Published online by Cambridge University Press: 15 February 2017
Adulthood psychological health predicts labour force activity but few studies have examined childhood psychological health. We hypothesized that childhood psychological ill-health would be associated with labour force exit at 55 years.
Data were from the 55-year follow-up of the National Child Development Study (n = 9137). Labour force participation and exit (unemployment, retirement, permanent sickness, homemaking/other) were self-reported at 55 years. Internalizing and externalizing problems in childhood (7, 11 and 16 years) and malaise in adulthood (23, 33, 42, 50 years) were assessed. Education, social class, periods of unemployment, partnership separations, number of children, and homemaking activity were measured throughout adulthood.
Childhood internalizing and externalizing problems were associated with unemployment, permanent sickness and homemaking/other at 55 years, after adjustment for adulthood psychological health and education: one or two reports of internalizing was associated with increased risk for unemployment [relative risk (RR) 1.59, 95% confidence interval (CI) 1.12–2.25; RR 2.37, 95% CI 1.48–3.79] and permanent sickness (RR 1.32, 95% CI 1.00–1.74; RR, 1.48, 95% CI 1.00–2.17); three reports of externalizing was associated with increased risk for unemployment (RR 2.26, 95% CI 1.01–5.04), permanent sickness (RR 2.63, 95% CI 1.46–4.73) and homemaking/other (RR 1.95, 95% CI 1.00–3.78).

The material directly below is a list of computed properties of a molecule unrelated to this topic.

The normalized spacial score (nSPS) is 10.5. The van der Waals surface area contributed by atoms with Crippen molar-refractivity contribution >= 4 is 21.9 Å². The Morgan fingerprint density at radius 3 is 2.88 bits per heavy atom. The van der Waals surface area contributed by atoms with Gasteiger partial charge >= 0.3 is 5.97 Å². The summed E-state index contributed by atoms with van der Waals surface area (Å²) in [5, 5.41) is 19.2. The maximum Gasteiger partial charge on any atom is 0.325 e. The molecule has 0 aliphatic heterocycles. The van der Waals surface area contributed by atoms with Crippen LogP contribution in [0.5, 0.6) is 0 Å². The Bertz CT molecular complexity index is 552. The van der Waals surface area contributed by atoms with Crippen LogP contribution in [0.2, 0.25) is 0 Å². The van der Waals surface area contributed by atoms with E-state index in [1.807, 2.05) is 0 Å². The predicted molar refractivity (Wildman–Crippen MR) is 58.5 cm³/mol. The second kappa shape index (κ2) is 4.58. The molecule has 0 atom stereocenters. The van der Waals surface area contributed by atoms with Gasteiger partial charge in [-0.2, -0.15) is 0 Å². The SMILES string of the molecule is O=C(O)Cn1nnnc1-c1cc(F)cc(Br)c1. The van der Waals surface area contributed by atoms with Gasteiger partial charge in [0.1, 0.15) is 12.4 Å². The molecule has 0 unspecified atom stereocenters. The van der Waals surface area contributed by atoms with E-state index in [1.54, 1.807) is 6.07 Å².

Psychological ill-health across the lifecourse, including during childhood, reduces the likelihood of working in older age. Support for those with mental health problems at different life stages and for those with limited connections to the labour market, including homemakers, is an essential dimension of attempts to extend working lives.